11 Jan Domestic Abuse
1 in 4 women experiences some form of domestic abuse in their lifetime and often domestic abuse can begin or escalate during pregnancy.
During the Coronavirus Pandemic Refuge reported an increase of 25% in calls and requests for support online. Support agencies observed an increase in household tensions and domestic violence due to forced co-existence, economic stress, and fears about the virus. Additionally, increased isolation and fewer visitors to the home environment may lead to those needing help in an abusive situation not being able to report and evidence of physical abuse going unnoticed.
Domestic abuse can be perpetrated by a partner or by a family member and can affect both women and men; it can also occur within same sex relationships.
Domestic abuse does not have to be physical it can take other forms; it is a repeated, random and habitual use of intimidation to control a partner. Anyone who has to change their behaviour due to fear of their partner’s reaction is being abused. The other forms of domestic abuse include emotional abuse, financial abuse and sexual abuse.
Emotional abuse is sometimes referred to as ‘Psychological Abuse’. This the repeated attack on someone’s personality such as name-calling, putting someone down, making someone feel like they are mad, blaming them for the abuse they are experiencing, or controlling someone behaviour through threats and intimidation. This type of abuse is very damaging and the repeated nature of emotional abuse can lead to the abused person believing what the abuser is saying, damaging their self-esteem and often feeling that no-one will believe them about the abuse that is being suffered or that no-one cares about them except the abuser.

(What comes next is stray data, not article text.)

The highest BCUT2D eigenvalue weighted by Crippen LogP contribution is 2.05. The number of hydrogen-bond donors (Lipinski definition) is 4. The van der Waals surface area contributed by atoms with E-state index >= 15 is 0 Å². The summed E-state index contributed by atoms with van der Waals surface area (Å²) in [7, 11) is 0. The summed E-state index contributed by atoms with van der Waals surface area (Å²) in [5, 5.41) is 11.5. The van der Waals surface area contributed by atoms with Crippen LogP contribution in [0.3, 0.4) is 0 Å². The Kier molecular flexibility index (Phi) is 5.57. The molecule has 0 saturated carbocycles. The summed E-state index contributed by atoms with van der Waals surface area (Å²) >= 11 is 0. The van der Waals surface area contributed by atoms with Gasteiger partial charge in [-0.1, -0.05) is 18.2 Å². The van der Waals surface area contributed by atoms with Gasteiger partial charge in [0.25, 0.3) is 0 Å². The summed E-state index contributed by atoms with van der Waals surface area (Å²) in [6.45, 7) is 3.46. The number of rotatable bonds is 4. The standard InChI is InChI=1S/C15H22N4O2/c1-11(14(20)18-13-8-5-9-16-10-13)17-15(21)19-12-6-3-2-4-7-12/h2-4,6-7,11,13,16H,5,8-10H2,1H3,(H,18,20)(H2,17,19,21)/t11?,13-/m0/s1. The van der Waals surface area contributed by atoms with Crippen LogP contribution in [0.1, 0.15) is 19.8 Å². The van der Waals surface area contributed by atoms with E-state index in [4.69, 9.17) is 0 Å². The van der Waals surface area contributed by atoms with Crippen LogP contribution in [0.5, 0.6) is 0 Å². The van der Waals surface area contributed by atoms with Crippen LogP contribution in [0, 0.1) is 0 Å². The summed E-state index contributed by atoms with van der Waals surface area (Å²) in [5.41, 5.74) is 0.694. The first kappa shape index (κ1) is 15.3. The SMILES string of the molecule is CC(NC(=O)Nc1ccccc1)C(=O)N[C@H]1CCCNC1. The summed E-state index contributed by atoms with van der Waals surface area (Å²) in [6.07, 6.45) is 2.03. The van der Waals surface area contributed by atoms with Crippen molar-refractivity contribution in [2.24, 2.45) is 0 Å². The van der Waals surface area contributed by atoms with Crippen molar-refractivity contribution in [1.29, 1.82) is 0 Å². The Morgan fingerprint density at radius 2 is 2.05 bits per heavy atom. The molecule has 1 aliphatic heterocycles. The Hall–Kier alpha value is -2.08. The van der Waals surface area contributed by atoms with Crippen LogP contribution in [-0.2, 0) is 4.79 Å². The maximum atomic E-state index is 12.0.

Sexual abuse including rape, sexual assault and sexual exploitation is used by perpetrators to control and abuse their partners. It can take the form of physical contact, words or photographs and is abuse when it is done without the full informed consent of the other person. Rape and other forms of sexual abuse can take place within a relationship or marriage and it does not matter if there has been consent at previous times in the relationship. Sexual abuse also includes forcing someone to partake in sexual acts which they feel are degrading. Withholding access to contraception and family planning services is also a form of sexual abuse.
Economic abuse is the controlling of someone’s ability to acquire and maintain their own access to finances. This can include stopping someone from gaining employment so that they are unable to be financially independent, sabotaging job interviews, or not allowing access to welfare benefits they are entitled too. This form of abuse can present as spending or taking money without consent or building up debt in the other person’s name. If a couple has separated it also includes the refusal to pay or the withholding of child maintenance.
Coercive control is now recognised as a criminal offence. This is the systematic use of control, intimidation, humiliation, threats or assault to harm, frighten, isolate and abuse their partner. Coercive control can include but is not limited to isolation from friends and family, monitoring you online using spywear or other media tools, controlling the aspects of your daily life such as where you go, how you spend your time, what you wear, when you sleep. Deprivation of basic needs such as food or access to healthcare, intimidation, threats, controlling finances, putting you down, degrading or dehumanising you.
Some common myths about Domestic Abuse:
- Alcohol or drugs make men violent – many perpetrators have abused their partners when they are sober and not under the influence of drugs. Additionally, there are those who use alcohol and drugs and have never abused their partners. This excuse diminishes the responsibility that needs to be taken by the perpetrator for their actions.
- It only happened the one time – it rarely is a ‘one-off’ and often bullying behaviour will escalate over time.